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A new treatment option for pediatric constipation

Last Modified: April 14, 2023

Women & Children, Family Medicine

pediatric constipation

Constipation in children is a very common issue. The National Institute of Health (NIH) estimates that almost 1 of every 20 visits children make to a doctor is because of difficulty having regular bowel movements. Samuel Boston, MD, PPG – Pediatric Gastroenterology, briefly reviews the common causes and symptoms of the condition and the details of a new treatment option for pediatric patients struggling to find relief. 

What are the common causes of constipation in children?

While there are numerous reasons a child may become constipated, some of the most common causes include:

  • Nutrition – A diet low in fiber and high in processed foods can contribute to constipation in children. 
  • A lack of exercise – Children who are not physically active may not have regular bowel movements and are more likely to become constipated.
  • Stool-withholding behavior – Children may hold in their stool or avoid having bowel movements for various reasons, such as not wanting to use public restrooms or being too busy with other activities, which can result in constipation.
  • Medications – In some instances, certain medications (pain relievers, antidepressants, and antihistamines) can cause constipation as a side effect.
  • Medical conditions – Some medical conditions, such as irritable bowel syndrome, hypothyroidism, and celiac disease, can cause constipation in children.
  • A lack of water in the body – During bouts of dehydration, the colon removes more fluid than usual from the stool, resulting in harder and dryer stools. 

What are some signs and symptoms that a child may be constipated?

If a child is constipated, they may exhibit some common warning signs and symptoms, including:

  • Infrequent bowel movements
  • Difficulty/straining to pass stool
  • Painful bowel movements
  • Passing stool that is hard, dry or lumpy
  • Fecal incontinence or signs of soiling
  • Abdominal pain, bloating or discomfort
  • Loss of appetite, which can include nausea and vomiting in some cases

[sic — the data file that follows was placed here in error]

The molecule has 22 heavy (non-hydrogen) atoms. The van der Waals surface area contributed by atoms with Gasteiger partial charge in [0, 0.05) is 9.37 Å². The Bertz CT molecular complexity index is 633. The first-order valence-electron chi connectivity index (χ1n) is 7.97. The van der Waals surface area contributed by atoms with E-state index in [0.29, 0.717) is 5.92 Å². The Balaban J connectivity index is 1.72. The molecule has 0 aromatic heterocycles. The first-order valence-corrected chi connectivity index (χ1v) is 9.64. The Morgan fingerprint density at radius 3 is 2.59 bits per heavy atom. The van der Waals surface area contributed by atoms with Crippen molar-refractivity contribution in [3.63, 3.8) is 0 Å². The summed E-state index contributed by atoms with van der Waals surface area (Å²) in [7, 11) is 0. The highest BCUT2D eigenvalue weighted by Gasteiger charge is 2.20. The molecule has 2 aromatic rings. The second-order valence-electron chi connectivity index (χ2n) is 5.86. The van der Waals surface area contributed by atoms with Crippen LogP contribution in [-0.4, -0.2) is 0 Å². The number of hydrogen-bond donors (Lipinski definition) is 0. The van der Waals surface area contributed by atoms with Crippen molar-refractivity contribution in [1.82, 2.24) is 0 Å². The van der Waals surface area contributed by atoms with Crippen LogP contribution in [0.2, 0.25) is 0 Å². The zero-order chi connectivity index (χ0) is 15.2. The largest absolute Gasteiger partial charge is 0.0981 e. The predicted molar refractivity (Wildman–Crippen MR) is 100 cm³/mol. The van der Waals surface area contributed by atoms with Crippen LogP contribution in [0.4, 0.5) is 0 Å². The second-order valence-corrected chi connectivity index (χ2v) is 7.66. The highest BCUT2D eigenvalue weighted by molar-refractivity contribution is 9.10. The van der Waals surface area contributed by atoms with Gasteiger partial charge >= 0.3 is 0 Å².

What are some methods for the prevention and treatment of constipation in children?

Mild cases of constipation can be prevented and treated with better hydration and increased fiber. Moderately severe cases require a combination of osmotic laxatives (which trap water in the stools) and stimulant laxatives (which cause the colon muscles to contract harder and faster). Almost all constipated patients could benefit from scheduled toilet time and knee elevation when sitting on the toilet.  

When should parents or caregivers reach out to their child’s doctor?

You should consult your child’s physician if constipation isn’t responding to good hydration, diet changes, fiber supplements and/or proper positioning on the toilet. Your pediatrician will likely be able to help with recommendations for over-the-counter or prescription laxatives and possible next steps. 

At what point would a child be referred to a specialist for constipation?

Your child’s pediatrician may want to consult a pediatric gastroenterologist if there is evidence of blood in their stool, if they have lost weight, if they have trouble keeping food and drink down, if there is significant belly distention or if your child’s abdominal pain is interfering with regular daily activities. 

What is anal Botox?

Pediatric anal Botox® involves the injection of a neurotoxin called Botulinum Toxin Type A (Botox) into the anal sphincter muscles of children suffering from chronic constipation. Botox is a muscle relaxant that temporarily paralyzes the muscles and reduces their spasticity, which can help relieve the symptoms of constipation. A growing body of evidence supports using Botox injections to treat chronic constipation in children. Several studies have shown the safety and efficacy of this treatment option, and the results have generally been positive.